There is one more death and five new cases of Covid-19 in New Zealand, according to director general of health Dr Ashley Bloomfield.
And as New Zealand comes to the end of its more than four-week level 4 lockdown, Prime Minister Jacinda Ardern had some good news for the country.
Covid-19 has currently been eliminated.
Today was the eighth day in a row where the number of new Covid-19 cases has been in the single digits.
Asked about the low number of new cases, Bloomfield said: "That does give us confidence that we have achieved our goal of elimination."
However, he pointed out that elimination never meant zero – "but it does mean we know where our cases are coming from".
He said that the Government's goal has been elimination, not eradication – whereby the virus is completely stamped out in New Zealand.
"If you think about alert level 4, I would say we have achieved, through alert level 4, the position we wanted to be in so that we could now start to, move down alert levels."
Ardern was also optimistic – asked if New Zealand had eliminated Covid-19, she replied "currently".
But she pointed out that the next challenge for the Government was Covid-19's tail.
"Elimination means we may well reach zero, but we may well then have small numbers of cases coming up again," she told media this afternoon.
"That doesn't mean we have failed, it just means that we're in the position to have that zero-tolerance approach to have very aggressive management of those cases and keep those numbers low."
Bloomfield said he was confident New Zealand can go into alert level 3 safely.
Ardern said NZ was 11 hours away from leaving the "strictest" constraints in NZ's modern history.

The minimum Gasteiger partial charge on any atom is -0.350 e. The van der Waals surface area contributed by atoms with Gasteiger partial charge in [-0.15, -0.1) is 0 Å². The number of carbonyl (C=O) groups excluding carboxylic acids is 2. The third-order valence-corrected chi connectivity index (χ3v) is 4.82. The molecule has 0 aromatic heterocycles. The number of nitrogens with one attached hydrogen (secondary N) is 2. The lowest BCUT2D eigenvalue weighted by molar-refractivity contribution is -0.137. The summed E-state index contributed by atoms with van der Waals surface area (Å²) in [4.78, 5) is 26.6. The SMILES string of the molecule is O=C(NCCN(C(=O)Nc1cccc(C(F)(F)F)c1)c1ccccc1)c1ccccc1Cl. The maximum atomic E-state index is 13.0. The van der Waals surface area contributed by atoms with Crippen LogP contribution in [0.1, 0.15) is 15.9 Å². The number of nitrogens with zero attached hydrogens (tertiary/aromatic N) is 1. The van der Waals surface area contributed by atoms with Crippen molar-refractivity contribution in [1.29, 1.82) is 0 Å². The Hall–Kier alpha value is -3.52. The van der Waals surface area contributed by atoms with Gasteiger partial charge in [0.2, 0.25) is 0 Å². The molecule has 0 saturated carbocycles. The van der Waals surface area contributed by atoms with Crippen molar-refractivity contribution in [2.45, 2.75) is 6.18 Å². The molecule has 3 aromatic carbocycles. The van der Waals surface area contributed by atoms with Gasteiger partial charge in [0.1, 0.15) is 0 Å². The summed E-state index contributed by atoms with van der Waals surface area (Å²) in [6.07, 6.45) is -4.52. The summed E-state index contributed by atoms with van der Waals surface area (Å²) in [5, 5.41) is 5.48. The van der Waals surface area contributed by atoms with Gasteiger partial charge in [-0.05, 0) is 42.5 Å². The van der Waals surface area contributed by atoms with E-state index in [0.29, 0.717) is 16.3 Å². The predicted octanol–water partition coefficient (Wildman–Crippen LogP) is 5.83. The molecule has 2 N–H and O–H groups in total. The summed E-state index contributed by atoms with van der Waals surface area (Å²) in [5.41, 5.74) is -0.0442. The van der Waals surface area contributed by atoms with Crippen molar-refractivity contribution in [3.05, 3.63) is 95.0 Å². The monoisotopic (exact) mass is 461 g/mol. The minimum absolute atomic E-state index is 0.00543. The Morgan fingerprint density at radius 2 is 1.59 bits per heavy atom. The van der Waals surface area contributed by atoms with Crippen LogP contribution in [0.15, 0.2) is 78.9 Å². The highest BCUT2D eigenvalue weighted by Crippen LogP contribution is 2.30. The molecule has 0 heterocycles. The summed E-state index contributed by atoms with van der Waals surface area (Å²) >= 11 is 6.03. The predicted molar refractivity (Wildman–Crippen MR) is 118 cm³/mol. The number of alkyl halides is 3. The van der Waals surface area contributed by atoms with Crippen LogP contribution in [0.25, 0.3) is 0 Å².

"We did. And we did it together."
She praised Bloomfield: "I think we are lucky to have a public servant of Dr Bloomfield's calibre leading the health response and I have very much enjoyed sharing a podium with you."
The person who died was a woman in her 90s at St Margaret's Hospital.
She had a number of underlying health conditions and was the third person in that cluster to die.
She was the 19th person to die from coronavirus-related causes in New Zealand.
Waitematā DHB released a statement following the death.
"The thoughts and prayers of Waitematā DHB's staff and management are with the patients family and friends at this difficult time. We are all saddened by their loss and ask that the family's privacy is respected as they mourn the passing of their loved one."
Bloomfield said the Government was looking into testing changes it can make in terms of aged residential facilities - not just for the residents, but also staff.
In terms of the new cases, one is new and four are probable cases.
Three are linked to St Margaret's Hospital, with two linked to other cases.
Some cases 'reclassified'
Six cases that were probable have been reclassified, meaning the national total is 1469.
Bloomfield said some public health units were reviewing some probable cases and that was why some classifications have changed.
The ministry would continue to do this, he said.
There is only one case in New Zealand that is still being investigated.
Bloomfield said the case was in Tauranga and while there was a "strong suspicion" of a potential link, it had not been confirmed.
In response to a request for further information about the case, including when they tested positive and how many people were working on the investigation, a Ministry of Health spokesperson said no further information about the individual would be released at this stage.
Bloomfield said there would be ongoing monitoring of confirmed cases.
Active management of cases means there are daily phone calls to those infected.
He said a new Health Act order comes into effect tonight, when New Zealand goes into alert level 3.
He reminded anyone with health needs to not delay seeking help through GPs, or to contact Healthline.